The Westphalian wing of the Livonian Order wins the quarrel over power

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Already during the first decades of the XV century, the Livonian Order begun to grow more independent from the Teutonic Order. This process accelerated after the Teutonic Knights had lost the Battle of Grünwald in 1410 to the joint army of Poland and Lithuania, and was forced into a shameful truce, with what it lost Samogitia area (in Western Lithuania), a land strip that had connected the lands of the Livonian and Teutonic Order. The Grand Master got into even more trouble when fighting Poland and Lithuania, and thus needed the help of the Livonian Order. Latter was not interested in the wars in the south, as after Lithuania had joined with Poland, it was clear that it is impossible for the Order to conquer already christened Lithuania. Still, the Masters of the Livonian Order participated in the wars in Lithuania in 1430s, but these were unsuccessful for the Order. Especially bad was year 1435, when the Order was defeated at Swienta River, the defeat that threw over its superior position in Livonia.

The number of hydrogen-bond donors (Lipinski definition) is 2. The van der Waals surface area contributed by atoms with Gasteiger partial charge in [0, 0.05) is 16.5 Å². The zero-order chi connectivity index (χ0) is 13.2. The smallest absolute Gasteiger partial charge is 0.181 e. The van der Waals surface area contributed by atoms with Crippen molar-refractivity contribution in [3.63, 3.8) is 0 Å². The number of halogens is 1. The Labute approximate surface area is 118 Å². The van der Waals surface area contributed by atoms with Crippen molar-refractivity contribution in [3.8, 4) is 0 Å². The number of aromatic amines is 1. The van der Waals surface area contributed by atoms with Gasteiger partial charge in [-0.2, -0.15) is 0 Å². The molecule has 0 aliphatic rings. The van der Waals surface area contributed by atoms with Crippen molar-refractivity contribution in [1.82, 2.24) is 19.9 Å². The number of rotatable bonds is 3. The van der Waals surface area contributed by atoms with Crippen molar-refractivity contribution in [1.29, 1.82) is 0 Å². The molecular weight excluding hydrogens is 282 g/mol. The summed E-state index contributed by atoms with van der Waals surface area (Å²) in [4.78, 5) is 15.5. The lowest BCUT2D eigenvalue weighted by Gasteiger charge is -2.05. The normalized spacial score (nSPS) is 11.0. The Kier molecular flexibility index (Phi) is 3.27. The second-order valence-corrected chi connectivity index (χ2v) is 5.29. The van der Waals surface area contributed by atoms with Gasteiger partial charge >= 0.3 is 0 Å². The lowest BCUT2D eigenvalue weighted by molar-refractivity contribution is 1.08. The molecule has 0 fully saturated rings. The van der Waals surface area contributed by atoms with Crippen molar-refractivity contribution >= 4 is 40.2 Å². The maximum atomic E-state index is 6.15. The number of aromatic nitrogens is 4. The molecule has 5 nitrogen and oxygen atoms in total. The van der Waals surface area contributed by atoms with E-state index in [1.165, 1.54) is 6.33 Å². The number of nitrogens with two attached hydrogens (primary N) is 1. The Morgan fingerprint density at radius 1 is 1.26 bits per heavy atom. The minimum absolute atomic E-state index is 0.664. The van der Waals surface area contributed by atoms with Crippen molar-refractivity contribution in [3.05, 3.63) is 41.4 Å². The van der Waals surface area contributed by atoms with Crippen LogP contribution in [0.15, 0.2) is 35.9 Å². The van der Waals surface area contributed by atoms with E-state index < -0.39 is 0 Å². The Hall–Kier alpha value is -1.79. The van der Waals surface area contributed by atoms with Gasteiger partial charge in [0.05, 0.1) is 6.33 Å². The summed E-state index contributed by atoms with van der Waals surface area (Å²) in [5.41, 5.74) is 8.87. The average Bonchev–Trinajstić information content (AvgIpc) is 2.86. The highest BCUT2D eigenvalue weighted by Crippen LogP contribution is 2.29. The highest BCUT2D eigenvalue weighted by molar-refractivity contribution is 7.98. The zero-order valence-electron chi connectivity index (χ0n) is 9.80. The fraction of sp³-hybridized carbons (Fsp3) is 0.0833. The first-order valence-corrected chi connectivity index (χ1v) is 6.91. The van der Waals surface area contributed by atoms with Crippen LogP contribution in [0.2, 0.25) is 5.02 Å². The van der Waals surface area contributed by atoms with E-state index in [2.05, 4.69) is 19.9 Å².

In the following years, the Masters of the Livonian Order were reluctant to aid the Teutonic Knights. They were after making changes to the election system of the local Master of the Order, as so far, the Livonian Order had presented the Grand Master with two candidates to the position of the Master, and the Grand Master had choosen the one he preferred. There were two competing groups in the Livonian Order, westphalians and rhinelanders, thus the candidates came from both groups. In Livonia, the westphalians held the majority, but in the central area of the Teutonic Knights, Prussia, rhinelanders were dominant. Therefore, the Grand Master preferred the rhinelanders, which created even more confrontation with the Livonian Order. In 1438, the members of the Livonian Order chose a westphalian, Heidenreich Vincke von Overberg , as the Master of the Order, but the Grand Master appointed another man to the position, a rhinelander, Heinrich von Notleben. The confrontation had escalated into a situation where the Livonians refused to accept the decision of the Grand Master. Livonians were also supported by the Master of a branch order of the Teutonic Knights. In 1441, the Grand Master was forced to appoint the man that the Livonians had preferred, and from that on he held no right in deciding who becomes the Master.


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